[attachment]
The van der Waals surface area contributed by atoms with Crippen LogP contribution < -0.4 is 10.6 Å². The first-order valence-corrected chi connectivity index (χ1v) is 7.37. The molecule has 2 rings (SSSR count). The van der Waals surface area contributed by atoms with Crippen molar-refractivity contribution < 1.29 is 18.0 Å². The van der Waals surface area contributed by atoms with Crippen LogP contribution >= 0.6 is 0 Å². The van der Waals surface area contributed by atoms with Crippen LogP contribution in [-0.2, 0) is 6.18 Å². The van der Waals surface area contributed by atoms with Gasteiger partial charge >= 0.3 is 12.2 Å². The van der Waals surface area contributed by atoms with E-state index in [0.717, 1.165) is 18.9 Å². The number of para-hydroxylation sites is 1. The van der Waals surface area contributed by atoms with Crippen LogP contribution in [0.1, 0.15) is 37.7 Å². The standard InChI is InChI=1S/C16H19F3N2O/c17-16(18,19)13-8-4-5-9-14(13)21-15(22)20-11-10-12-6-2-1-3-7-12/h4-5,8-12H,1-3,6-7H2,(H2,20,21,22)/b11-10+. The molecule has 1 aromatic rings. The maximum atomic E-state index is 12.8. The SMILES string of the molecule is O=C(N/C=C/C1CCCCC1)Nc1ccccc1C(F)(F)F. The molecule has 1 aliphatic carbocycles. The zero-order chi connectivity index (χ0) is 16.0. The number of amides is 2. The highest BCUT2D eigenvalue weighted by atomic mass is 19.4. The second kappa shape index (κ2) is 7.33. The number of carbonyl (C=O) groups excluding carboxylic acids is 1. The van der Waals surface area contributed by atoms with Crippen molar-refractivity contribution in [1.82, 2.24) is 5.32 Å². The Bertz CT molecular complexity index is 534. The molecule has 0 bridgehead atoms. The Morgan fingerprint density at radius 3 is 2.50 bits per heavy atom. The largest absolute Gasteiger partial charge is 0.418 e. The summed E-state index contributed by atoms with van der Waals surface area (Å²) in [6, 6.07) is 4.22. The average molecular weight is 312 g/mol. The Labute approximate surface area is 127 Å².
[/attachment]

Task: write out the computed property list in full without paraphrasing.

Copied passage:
The van der Waals surface area contributed by atoms with Crippen LogP contribution < -0.4 is 10.6 Å². The first-order valence-corrected chi connectivity index (χ1v) is 7.37. The molecule has 2 rings (SSSR count). The van der Waals surface area contributed by atoms with Crippen molar-refractivity contribution < 1.29 is 18.0 Å². The van der Waals surface area contributed by atoms with Crippen LogP contribution >= 0.6 is 0 Å². The van der Waals surface area contributed by atoms with Crippen LogP contribution in [-0.2, 0) is 6.18 Å². The van der Waals surface area contributed by atoms with Gasteiger partial charge >= 0.3 is 12.2 Å². The van der Waals surface area contributed by atoms with E-state index in [0.717, 1.165) is 18.9 Å². The number of para-hydroxylation sites is 1. The van der Waals surface area contributed by atoms with Crippen LogP contribution in [0.1, 0.15) is 37.7 Å². The standard InChI is InChI=1S/C16H19F3N2O/c17-16(18,19)13-8-4-5-9-14(13)21-15(22)20-11-10-12-6-2-1-3-7-12/h4-5,8-12H,1-3,6-7H2,(H2,20,21,22)/b11-10+. The molecule has 1 aromatic rings. The maximum atomic E-state index is 12.8. The SMILES string of the molecule is O=C(N/C=C/C1CCCCC1)Nc1ccccc1C(F)(F)F. The molecule has 1 aliphatic carbocycles. The zero-order chi connectivity index (χ0) is 16.0. The number of amides is 2. The highest BCUT2D eigenvalue weighted by atomic mass is 19.4. The second kappa shape index (κ2) is 7.33. The number of carbonyl (C=O) groups excluding carboxylic acids is 1. The van der Waals surface area contributed by atoms with Crippen molar-refractivity contribution in [1.82, 2.24) is 5.32 Å². The Bertz CT molecular complexity index is 534. The molecule has 0 bridgehead atoms. The Morgan fingerprint density at radius 3 is 2.50 bits per heavy atom. The largest absolute Gasteiger partial charge is 0.418 e. The summed E-state index contributed by atoms with van der Waals surface area (Å²) in [6, 6.07) is 4.22. The average molecular weight is 312 g/mol. The Labute approximate surface area is 127 Å².